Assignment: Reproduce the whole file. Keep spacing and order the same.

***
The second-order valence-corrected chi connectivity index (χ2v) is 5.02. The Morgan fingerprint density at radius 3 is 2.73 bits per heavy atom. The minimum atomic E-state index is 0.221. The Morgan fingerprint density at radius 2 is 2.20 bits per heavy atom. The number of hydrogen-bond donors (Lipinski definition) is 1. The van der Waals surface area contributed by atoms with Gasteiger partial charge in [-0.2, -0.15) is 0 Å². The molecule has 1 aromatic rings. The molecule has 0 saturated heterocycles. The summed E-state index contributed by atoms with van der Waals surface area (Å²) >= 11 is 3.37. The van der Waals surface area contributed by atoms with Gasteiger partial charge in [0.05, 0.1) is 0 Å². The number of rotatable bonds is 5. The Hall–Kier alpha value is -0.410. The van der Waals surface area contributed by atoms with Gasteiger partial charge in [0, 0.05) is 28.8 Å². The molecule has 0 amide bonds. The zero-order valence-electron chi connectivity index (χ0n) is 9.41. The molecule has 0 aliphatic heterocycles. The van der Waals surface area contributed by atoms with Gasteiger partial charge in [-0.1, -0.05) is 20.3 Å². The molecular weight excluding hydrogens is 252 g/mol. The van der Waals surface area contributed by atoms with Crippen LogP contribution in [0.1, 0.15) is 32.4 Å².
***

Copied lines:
The second-order valence-corrected chi connectivity index (χ2v) is 5.02. The Morgan fingerprint density at radius 3 is 2.73 bits per heavy atom. The minimum atomic E-state index is 0.221. The Morgan fingerprint density at radius 2 is 2.20 bits per heavy atom. The number of hydrogen-bond donors (Lipinski definition) is 1. The van der Waals surface area contributed by atoms with Gasteiger partial charge in [-0.2, -0.15) is 0 Å². The molecule has 1 aromatic rings. The molecule has 0 saturated heterocycles. The summed E-state index contributed by atoms with van der Waals surface area (Å²) >= 11 is 3.37. The van der Waals surface area contributed by atoms with Gasteiger partial charge in [0.05, 0.1) is 0 Å². The number of rotatable bonds is 5. The Hall–Kier alpha value is -0.410. The van der Waals surface area contributed by atoms with Gasteiger partial charge in [0, 0.05) is 28.8 Å². The molecule has 0 amide bonds. The zero-order valence-electron chi connectivity index (χ0n) is 9.41. The molecule has 0 aliphatic heterocycles. The van der Waals surface area contributed by atoms with Gasteiger partial charge in [-0.1, -0.05) is 20.3 Å². The molecular weight excluding hydrogens is 252 g/mol. The van der Waals surface area contributed by atoms with Crippen LogP contribution in [0.1, 0.15) is 32.4 Å².